THE aftermath of Dr Aafia Siddiqui’s conviction nearly two weeks ago in a New York courtroom has seen several protests. On Feb 13, students from universities all over Islamabad congregated at Aapbara Chowk and demanded her release, while pointing out the silence of human rights groups.
A day earlier, Lahore’s Liberty Chowk saw students and faculty members of several educational institutions come together to protest against Dr Aafia’s continued detention. Many other protests have been witnessed since the verdict was announced.
While the facts of Dr Aafia’s case remain shrouded in secrecy, the transformation of her case from one of suspected terrorism to Pakistan’s cause célèbre is undeniable. No other female figure facing serious criminal charges has ever garnered so much public outpouring of support in Pakistan’s recent history.
More notable is the wide spectrum of groups supporting her cause. The recent protests have illustrated the breadth of her allure, driving groups as diverse as the Tanzeem-i-Jihad and students from elite schools to the streets of major urban areas. From women in burka on the streets of Karachi chanting “down with the US” to jeans-clad members of student action committees at Liberty Chowk, Aafia Siddiqui seems to have captured the collective heart of the Pakistani nation.
This ability to unite such a diverse group of Pakistanis behind her makes her appeal worthy of analysis. It is rare indeed for those frequenting elite private universities to have a platform in common with the burka-clad members of organisations such as the Tanzeem-i-Jihad.
While the human rights violations in her case are the obvious explanation for such unity among the Pakistani public it is not the only factor. Human rights violations are rampant in Pakistan but are routinely ignored and do not provoke much public outcry. Indeed, the alleged torturer of 12-year-old Shazia Masih who is believed to have died of violence inflicted on her was released on bail without generating much of an outcry. Thousands continue to languish in the country’s jails without being afforded hearings.
How then does Aafia Siddiqui’s case appeal to the public? If anything, she has flouted conventions dear to Pakistani culture. She is divorced from her first husband with whom she has children. She then went on to remarry. Ordinarily, this alone would be considered enough to render a woman morally suspect in the eyes of Islamist groups whose teachings and literature uphold dutiful wives and mothers.
Indeed, groups like the Jamaat-i-Islami and Tanzeem-i-Jihad would normally have problems with the idea of a young woman like Dr Aafia Siddiqui travelling all over the world, as she did, without being accompanied by a male relation or mahram. Also problematic would have been the fact that she attended a Jewish-funded educational institution and did not live with her family while completing her education.
As the emblem of Pakistani womanhood, one that is being venerated and defended around the country, Aafia Siddiqui’s unfettered popularity represents perhaps the emergence of a new kind of female rebel. While she may have lived the life of a liberated western woman, attending American universities, working routinely with men, the visible image she presents is quite useful in allowing her to evade criticism.
Wearing the niqab she refuses to remove, shouting anti-imperialist slogans and taunting the institutional justice of her American captors, Aafia Siddiqui is able to channel the voice of every downtrodden person who has been misjudged and mistreated by the US. In accepting the visible garb of an obedient Muslim woman she seems to have won the hearts and minds of those very men who may have been her most avid critics.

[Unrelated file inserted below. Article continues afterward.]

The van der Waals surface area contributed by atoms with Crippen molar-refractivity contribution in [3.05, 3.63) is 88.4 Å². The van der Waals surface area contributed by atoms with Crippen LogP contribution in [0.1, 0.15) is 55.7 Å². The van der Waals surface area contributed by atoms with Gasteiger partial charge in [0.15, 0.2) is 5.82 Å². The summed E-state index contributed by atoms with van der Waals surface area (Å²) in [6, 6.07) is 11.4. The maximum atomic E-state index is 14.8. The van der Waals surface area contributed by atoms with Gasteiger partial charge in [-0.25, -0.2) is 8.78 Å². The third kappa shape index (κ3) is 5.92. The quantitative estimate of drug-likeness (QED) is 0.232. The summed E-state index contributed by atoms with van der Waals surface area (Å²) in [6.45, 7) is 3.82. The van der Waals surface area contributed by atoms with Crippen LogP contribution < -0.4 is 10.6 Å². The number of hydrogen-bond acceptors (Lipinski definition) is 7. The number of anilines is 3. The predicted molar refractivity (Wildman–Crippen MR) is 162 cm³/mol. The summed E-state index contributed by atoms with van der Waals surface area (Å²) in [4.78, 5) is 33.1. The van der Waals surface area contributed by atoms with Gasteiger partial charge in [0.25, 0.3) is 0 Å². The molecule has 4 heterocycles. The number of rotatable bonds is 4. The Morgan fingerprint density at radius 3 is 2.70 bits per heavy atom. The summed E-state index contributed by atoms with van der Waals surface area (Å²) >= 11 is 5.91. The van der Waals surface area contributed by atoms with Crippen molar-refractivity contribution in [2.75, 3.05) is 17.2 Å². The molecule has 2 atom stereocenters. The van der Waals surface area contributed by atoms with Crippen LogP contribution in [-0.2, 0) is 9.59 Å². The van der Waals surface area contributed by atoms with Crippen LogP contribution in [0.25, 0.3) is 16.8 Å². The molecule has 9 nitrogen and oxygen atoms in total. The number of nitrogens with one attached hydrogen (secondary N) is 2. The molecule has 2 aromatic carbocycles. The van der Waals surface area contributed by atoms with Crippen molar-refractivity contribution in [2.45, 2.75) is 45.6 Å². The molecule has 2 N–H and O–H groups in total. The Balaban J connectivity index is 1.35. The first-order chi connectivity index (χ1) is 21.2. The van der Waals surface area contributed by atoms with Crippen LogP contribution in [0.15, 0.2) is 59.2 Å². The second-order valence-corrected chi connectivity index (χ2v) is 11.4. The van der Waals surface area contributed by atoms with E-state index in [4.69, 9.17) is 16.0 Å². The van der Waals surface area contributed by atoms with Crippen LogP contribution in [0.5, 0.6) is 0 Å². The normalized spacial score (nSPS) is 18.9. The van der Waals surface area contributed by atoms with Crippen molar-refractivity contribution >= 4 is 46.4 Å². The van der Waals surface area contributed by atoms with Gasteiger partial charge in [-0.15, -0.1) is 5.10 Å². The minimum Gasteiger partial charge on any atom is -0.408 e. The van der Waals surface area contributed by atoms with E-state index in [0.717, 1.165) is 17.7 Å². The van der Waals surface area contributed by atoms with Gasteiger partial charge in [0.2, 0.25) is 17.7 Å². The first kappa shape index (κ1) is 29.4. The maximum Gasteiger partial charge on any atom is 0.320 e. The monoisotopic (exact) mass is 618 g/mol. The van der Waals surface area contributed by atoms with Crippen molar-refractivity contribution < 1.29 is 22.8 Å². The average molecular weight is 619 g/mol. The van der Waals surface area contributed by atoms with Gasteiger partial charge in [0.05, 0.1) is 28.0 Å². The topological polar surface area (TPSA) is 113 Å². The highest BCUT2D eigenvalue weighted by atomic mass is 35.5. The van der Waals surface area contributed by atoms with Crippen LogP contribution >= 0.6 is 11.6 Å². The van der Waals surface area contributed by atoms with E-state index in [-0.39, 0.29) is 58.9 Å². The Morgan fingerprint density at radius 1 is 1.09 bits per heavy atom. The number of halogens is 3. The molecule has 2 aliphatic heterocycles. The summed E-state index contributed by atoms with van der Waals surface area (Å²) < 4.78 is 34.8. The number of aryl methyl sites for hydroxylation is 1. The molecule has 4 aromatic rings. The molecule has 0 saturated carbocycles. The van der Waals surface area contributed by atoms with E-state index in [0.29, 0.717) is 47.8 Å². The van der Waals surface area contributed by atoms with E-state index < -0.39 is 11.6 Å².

Ironically the most magnetic aspect of Dr Aafia’s appeal lies in the most harmful allegations levelled against her. Simply put, while it is entirely likely that the stories alleging that Dr Aafia grabbed an unattended assault rifle and shot at her American interrogator are untrue, the possibility of their being correct titillates every Pakistani wanting to defy the US.
Pakistan’s beleaguered sense of sovereignty — assaulted by repeated drone attacks and an unending series of conspiracy theories regarding the presence or absence of US troops on Pakistani soil — is instantly assuaged at the idea of a frail, helpless woman attacking a trained American law-enforcement official. Cumulatively, the explosive mix of appearing to be the obedient Muslim woman clad in niqab and a would-be assassin defying the US make Dr Aafia Siddiqui irresistible as a heroine and an icon.
Undoubtedly, Aafia Siddiqui is a rebel. Born to a middle-class family she chose a male-dominated career and earned a PhD degree in a field where women are severely unrepresented. She abandoned a conventional life as a mother taking her children to and from school and looking after her husband and home to marry someone who was known to be an Al Qaeda member. She was arrested, disappeared in extremely suspicious circumstances and resurfaced in Afghanistan, leading to several questions. Even more questions remain about her guilt or innocence but her elevation to the status of an icon bears deeper consideration by all diverse groups supporting her cause.
The most pressing of these questions is whether similar attention and unquestioning sympathy would have been afforded to a Pakistani woman who had similarly thwarted convention but was persecuted by Pakistani authorities rather than the American ones. There is much valour even in the dream of defying the US but should such defiance be the only mark of heroism in our society? Concern for human rights, due process and justice are venerated principles that apply universally and indeed unequivocally to Aafia Siddiqui’s case but they also do so to all other cases of justice denied which may not vindicate a country’s suffering pride but whose victims are equally tortured and helpless.